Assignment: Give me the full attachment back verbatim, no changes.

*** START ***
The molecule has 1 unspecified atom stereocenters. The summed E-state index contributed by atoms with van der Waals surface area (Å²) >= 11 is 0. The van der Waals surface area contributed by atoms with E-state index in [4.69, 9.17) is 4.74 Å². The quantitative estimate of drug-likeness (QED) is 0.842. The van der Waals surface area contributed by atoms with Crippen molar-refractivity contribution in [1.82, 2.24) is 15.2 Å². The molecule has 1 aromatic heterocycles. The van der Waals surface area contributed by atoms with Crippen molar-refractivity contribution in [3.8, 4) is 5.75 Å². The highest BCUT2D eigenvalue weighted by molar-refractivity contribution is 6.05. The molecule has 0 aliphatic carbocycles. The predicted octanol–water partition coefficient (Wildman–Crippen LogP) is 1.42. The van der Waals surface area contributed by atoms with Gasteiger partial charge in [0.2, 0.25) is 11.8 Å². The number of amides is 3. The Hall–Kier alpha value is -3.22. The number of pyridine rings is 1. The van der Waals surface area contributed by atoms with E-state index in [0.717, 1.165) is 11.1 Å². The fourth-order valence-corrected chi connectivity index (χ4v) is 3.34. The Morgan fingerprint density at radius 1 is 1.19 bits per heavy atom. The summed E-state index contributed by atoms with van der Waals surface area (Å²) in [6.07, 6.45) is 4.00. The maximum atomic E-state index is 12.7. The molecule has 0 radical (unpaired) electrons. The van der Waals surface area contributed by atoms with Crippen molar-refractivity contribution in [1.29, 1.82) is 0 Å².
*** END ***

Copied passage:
The molecule has 1 unspecified atom stereocenters. The summed E-state index contributed by atoms with van der Waals surface area (Å²) >= 11 is 0. The van der Waals surface area contributed by atoms with E-state index in [4.69, 9.17) is 4.74 Å². The quantitative estimate of drug-likeness (QED) is 0.842. The van der Waals surface area contributed by atoms with Crippen molar-refractivity contribution in [1.82, 2.24) is 15.2 Å². The molecule has 1 aromatic heterocycles. The van der Waals surface area contributed by atoms with Crippen molar-refractivity contribution in [3.8, 4) is 5.75 Å². The highest BCUT2D eigenvalue weighted by molar-refractivity contribution is 6.05. The molecule has 0 aliphatic carbocycles. The predicted octanol–water partition coefficient (Wildman–Crippen LogP) is 1.42. The van der Waals surface area contributed by atoms with Gasteiger partial charge in [0.2, 0.25) is 11.8 Å². The number of amides is 3. The Hall–Kier alpha value is -3.22. The number of pyridine rings is 1. The van der Waals surface area contributed by atoms with E-state index in [0.717, 1.165) is 11.1 Å². The fourth-order valence-corrected chi connectivity index (χ4v) is 3.34. The Morgan fingerprint density at radius 1 is 1.19 bits per heavy atom. The summed E-state index contributed by atoms with van der Waals surface area (Å²) in [6.07, 6.45) is 4.00. The maximum atomic E-state index is 12.7. The molecule has 0 radical (unpaired) electrons. The van der Waals surface area contributed by atoms with Crippen molar-refractivity contribution in [1.29, 1.82) is 0 Å².